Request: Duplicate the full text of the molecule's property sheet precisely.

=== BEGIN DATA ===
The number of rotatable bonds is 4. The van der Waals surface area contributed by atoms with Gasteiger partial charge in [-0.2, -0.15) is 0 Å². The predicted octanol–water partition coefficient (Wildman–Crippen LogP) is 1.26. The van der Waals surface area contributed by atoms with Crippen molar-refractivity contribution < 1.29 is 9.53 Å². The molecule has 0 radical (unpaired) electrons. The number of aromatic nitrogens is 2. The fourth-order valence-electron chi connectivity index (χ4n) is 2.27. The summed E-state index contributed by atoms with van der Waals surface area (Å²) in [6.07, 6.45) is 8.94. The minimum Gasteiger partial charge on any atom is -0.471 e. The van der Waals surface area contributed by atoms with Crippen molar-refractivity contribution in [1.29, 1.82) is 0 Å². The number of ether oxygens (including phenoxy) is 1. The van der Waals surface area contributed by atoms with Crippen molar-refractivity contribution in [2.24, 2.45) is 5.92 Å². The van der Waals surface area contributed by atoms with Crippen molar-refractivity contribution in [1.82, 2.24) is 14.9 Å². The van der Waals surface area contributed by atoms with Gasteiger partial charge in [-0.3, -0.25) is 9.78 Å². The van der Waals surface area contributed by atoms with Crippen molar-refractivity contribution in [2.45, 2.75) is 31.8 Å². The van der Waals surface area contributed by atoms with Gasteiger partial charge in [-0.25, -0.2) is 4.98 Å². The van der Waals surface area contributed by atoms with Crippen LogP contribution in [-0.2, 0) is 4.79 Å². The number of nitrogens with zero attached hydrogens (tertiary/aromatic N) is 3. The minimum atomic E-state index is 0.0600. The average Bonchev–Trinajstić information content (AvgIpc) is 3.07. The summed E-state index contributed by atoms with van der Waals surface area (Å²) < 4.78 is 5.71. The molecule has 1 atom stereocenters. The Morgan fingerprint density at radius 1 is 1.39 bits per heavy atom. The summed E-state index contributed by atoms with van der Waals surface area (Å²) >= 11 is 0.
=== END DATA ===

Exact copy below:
The number of rotatable bonds is 4. The van der Waals surface area contributed by atoms with Gasteiger partial charge in [-0.2, -0.15) is 0 Å². The predicted octanol–water partition coefficient (Wildman–Crippen LogP) is 1.26. The van der Waals surface area contributed by atoms with Crippen molar-refractivity contribution < 1.29 is 9.53 Å². The molecule has 0 radical (unpaired) electrons. The number of aromatic nitrogens is 2. The fourth-order valence-electron chi connectivity index (χ4n) is 2.27. The summed E-state index contributed by atoms with van der Waals surface area (Å²) in [6.07, 6.45) is 8.94. The minimum Gasteiger partial charge on any atom is -0.471 e. The van der Waals surface area contributed by atoms with Crippen molar-refractivity contribution in [1.29, 1.82) is 0 Å². The number of ether oxygens (including phenoxy) is 1. The van der Waals surface area contributed by atoms with Crippen molar-refractivity contribution in [2.24, 2.45) is 5.92 Å². The van der Waals surface area contributed by atoms with Crippen molar-refractivity contribution in [1.82, 2.24) is 14.9 Å². The van der Waals surface area contributed by atoms with Gasteiger partial charge in [-0.3, -0.25) is 9.78 Å². The van der Waals surface area contributed by atoms with Crippen molar-refractivity contribution in [2.45, 2.75) is 31.8 Å². The van der Waals surface area contributed by atoms with Gasteiger partial charge in [-0.25, -0.2) is 4.98 Å². The van der Waals surface area contributed by atoms with Crippen LogP contribution in [-0.2, 0) is 4.79 Å². The number of nitrogens with zero attached hydrogens (tertiary/aromatic N) is 3. The minimum atomic E-state index is 0.0600. The average Bonchev–Trinajstić information content (AvgIpc) is 3.07. The summed E-state index contributed by atoms with van der Waals surface area (Å²) < 4.78 is 5.71. The molecule has 1 atom stereocenters. The Morgan fingerprint density at radius 1 is 1.39 bits per heavy atom. The summed E-state index contributed by atoms with van der Waals surface area (Å²) >= 11 is 0.